# Charge enclosed in uniform electric field

• yeahhyeahyeah
In summary, the problem involves a cube with a corner at the origin and 1m sides extending in the positive x, y, and z directions. The electric field of 3.00 i + 2.5 j passes through the space. Using Gauss' law, we can determine that the charge enclosed by the cube is 0 since the dot products of the faces cancel out. This is because the electric field is uniform across the space.
yeahhyeahyeah
1b]1. Homework Statement

A cube oriented so that its corner lies on the origin and it extends positive 1m in the x, y, and z direction. An electric field of 3.00 i + 2.5 j passes through this space. What is the charge enclosed by the cube?

## The Attempt at a Solution

Gauss' law is
integr(E . dA) = Q/epsilon

since the surface is of a cube, you can add the dot product of E and dA for every face except for the one lying in the x-y plane because there is no 'k' component of the E field.
The dot products of the faces cancel out though
So the the total charge enclosed is 0
is that right?

If the electric field is uniform across the space the cube is in, then you are right that there is no charge inside, because for there to be a charge inside there would have to be a net non-zero flux through all of the faces of the cube.

Yes, that is correct. Since the cube is oriented in such a way that one of its faces is parallel to the x-y plane, the electric field passing through that face (and the corresponding dot product) will be zero. Therefore, the total charge enclosed by the cube will also be zero. This is because Gauss' law states that the integral of the electric field over a closed surface is equal to the total charge enclosed by that surface divided by the permittivity of the medium. In this case, since the integral is zero, the total charge enclosed must also be zero.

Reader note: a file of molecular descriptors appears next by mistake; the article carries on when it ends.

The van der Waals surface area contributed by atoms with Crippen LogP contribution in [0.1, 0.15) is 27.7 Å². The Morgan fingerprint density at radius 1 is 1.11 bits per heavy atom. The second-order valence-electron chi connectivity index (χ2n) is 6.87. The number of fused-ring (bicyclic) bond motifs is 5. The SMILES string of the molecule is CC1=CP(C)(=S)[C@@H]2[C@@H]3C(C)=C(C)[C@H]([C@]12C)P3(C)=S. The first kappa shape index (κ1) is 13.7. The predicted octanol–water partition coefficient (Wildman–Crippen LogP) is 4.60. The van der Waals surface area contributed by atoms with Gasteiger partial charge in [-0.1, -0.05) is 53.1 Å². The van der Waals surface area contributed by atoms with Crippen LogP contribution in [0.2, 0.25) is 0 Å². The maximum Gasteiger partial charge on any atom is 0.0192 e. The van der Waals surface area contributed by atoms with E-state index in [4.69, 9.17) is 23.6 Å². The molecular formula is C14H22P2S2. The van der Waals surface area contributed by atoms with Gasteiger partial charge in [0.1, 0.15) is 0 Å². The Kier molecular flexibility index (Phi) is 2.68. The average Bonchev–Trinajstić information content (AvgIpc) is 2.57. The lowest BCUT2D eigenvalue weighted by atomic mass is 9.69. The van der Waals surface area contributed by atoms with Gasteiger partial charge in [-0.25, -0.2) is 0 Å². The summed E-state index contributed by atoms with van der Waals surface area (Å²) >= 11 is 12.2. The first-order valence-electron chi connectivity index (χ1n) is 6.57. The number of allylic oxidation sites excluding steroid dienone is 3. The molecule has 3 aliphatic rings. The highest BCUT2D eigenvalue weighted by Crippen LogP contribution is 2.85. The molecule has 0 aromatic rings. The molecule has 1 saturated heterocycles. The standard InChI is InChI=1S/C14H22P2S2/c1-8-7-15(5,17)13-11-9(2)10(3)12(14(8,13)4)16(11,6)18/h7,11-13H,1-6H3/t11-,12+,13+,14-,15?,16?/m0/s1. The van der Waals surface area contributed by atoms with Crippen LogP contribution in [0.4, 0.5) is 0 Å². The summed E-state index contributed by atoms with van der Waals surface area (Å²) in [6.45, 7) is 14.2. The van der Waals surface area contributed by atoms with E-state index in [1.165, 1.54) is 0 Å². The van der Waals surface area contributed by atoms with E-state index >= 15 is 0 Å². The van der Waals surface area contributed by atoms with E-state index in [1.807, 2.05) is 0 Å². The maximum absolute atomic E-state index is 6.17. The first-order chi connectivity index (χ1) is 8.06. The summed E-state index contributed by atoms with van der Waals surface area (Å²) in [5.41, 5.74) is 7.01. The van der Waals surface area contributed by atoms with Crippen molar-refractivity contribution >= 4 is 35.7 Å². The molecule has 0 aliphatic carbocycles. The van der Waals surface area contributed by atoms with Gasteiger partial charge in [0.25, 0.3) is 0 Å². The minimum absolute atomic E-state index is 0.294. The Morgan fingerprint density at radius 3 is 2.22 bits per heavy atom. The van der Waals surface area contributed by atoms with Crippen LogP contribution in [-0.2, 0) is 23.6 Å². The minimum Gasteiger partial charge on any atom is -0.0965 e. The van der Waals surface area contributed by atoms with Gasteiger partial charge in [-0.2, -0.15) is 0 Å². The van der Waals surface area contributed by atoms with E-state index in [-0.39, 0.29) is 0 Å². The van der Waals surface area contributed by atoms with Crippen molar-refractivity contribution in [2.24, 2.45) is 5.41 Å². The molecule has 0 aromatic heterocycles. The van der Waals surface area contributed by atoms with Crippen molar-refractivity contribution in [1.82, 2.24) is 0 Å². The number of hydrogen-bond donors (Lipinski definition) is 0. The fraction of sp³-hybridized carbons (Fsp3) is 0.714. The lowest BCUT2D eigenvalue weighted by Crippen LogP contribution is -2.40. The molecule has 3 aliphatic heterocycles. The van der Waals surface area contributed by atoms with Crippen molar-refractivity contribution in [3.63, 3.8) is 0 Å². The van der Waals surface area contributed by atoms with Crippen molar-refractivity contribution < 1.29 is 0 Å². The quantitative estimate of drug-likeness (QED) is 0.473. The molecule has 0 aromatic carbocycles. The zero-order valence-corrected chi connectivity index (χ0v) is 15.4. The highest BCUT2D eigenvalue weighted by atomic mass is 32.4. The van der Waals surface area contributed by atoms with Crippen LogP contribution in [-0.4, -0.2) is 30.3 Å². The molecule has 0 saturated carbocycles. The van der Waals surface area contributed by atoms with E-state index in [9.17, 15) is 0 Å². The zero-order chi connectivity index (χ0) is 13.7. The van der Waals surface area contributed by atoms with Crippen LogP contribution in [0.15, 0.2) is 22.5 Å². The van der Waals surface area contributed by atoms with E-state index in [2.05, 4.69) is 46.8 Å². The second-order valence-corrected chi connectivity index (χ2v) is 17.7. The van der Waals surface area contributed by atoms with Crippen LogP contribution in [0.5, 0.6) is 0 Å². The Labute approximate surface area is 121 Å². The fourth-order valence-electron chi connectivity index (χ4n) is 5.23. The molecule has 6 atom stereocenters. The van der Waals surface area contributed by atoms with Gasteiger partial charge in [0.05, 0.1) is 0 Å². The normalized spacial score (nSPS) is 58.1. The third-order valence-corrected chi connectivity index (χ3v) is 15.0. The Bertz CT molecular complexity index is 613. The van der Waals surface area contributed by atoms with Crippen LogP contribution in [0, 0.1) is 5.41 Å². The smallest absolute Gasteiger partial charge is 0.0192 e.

## 1. What is the definition of "charge enclosed" in a uniform electric field?

The charge enclosed in a uniform electric field refers to the total amount of electric charge that is included within a specific region or surface in the field. This includes any charges that are both inside and on the boundary of the region.

## 2. How is the charge enclosed in a uniform electric field calculated?

To calculate the charge enclosed in a uniform electric field, you need to find the total flux passing through a closed surface that encloses the region of interest. This can be done using Gauss's Law, which states that the flux through a closed surface is equal to the total enclosed charge divided by the permittivity of the medium.

## 3. Can the charge enclosed in a uniform electric field be negative?

Yes, the charge enclosed in a uniform electric field can be negative. This can occur if there are more negative charges than positive charges enclosed within the region of interest. In this case, the total charge enclosed would be negative, indicating a net negative charge within the region.

## 4. How does the charge enclosed affect the electric field within the region?

The charge enclosed has a direct effect on the strength of the electric field within the region. According to Gauss's Law, the electric field is directly proportional to the total charge enclosed. This means that as the charge enclosed increases, the electric field strength also increases.

## 5. Is the charge enclosed in a uniform electric field always constant?

No, the charge enclosed in a uniform electric field is not always constant. It can vary depending on the region of interest and the distribution of charges within it. In some cases, the charge enclosed may also change if the electric field itself changes, as this can affect the flux through the closed surface.

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